April 15, 2021

The curious case of Chur 1

In a country that has so many enticing blockbuster attractions, Chur seems like a curious choice of a place to visit on a whirlwind tour. But there is a reason for my choice; Chur (pronounced Kh-oor) is not just one of Switzerland’s classic beauties but also the country’s oldest city, continually inhabited since 3000 BCE. In fact, archaeological evidence in the form of tools suggests that it was first settled in during the Stone Age, that is some time around 11,000 BCE.

In fact, in the couple of days that I spend exploring its narrow lanes and exquisite churches, it is a mystery to me as to how this town has remained hidden away from curious touristy eyes for so long. But mine not to reason why; I am just grateful to have at least one pretty Swiss town to myself without the touristy hordes photobombing every frame.

The capital of the Graubünden (also known as Grisons) province in the eastern side of the country, Chur is nestled smugly at the base of the Alps. That is the first thing I notice as I step out of the railway station, the fact that the Alps surround the town, rising fiercely and dramatically in all directions. Throw into the mix old buildings painted in pastel colours and a jumble of crisscrossing alleys, and you can see why it does not take too long for Chur to work its allure on me.

The road out of the station leads straight into the heart of the old town, which is like many European cities, devoid of vehicular traffic. The best way to explore Chur is on foot, and that is what I do, on a walking tour with Hans Hürlimann, a local who regales us with stories about the city. From a viewpoint high up, we catch sight of lush green vineyards stretching out in the valley below, as far as the eye can see. At that point, I immediately make a mental note to ask about local wines at dinner.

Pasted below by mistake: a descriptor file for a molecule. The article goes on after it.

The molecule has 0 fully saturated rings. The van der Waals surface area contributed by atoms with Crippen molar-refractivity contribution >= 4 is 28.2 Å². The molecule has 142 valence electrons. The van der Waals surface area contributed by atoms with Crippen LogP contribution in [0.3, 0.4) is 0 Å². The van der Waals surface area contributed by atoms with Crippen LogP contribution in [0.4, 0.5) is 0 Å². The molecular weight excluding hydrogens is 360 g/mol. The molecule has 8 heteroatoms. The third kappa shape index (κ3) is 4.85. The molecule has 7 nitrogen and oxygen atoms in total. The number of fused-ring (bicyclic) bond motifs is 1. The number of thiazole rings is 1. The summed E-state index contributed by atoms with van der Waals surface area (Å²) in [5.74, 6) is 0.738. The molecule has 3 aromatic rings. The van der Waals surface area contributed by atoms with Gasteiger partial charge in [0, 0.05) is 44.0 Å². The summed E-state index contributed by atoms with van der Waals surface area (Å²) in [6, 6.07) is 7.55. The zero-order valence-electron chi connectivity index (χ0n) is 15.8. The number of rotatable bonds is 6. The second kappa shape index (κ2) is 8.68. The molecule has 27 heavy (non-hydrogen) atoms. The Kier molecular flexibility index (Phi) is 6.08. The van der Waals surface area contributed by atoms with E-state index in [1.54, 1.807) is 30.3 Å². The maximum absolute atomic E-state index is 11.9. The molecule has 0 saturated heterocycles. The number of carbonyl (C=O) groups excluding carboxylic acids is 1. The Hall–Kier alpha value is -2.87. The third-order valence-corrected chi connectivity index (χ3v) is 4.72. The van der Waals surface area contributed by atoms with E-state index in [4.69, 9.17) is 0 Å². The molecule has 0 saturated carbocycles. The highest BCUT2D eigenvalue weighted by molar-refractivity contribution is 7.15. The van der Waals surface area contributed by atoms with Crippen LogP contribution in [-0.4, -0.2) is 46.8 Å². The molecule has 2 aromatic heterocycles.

It is a mild summer morning and everyone in Chur – locals and tourists alike – is out in the open, enjoying the fine weather. While the al fresco cafés are bursting at the seams with contented diners, bargain hunters have found their own deals at the dozens of boutiques and markets all over town. Meanwhile, the kids are all having a great time splashing about on the makeshift water fountains that have sprung up on the main streets in a nod to summer.

My favourite stop on the walk is the Cathedral of St Mary of the Assumption, simply known as the Chur Cathedral, whose rather plain exteriors give no clue to the riches it holds inside. Built between 1151 and 1282, and renovated extensively in the 19th century (with a more recent refurbishment in 2007), the cathedral is home to some stunning wall frescoes and stained glass windows. But the highlight is hidden away in a corner high above eye level, a secret that Hans lets us into with great pomp and show: the spectacular altar with a gilded wood triptych from the late 1400s.

Read part 2 of my Chur travels here

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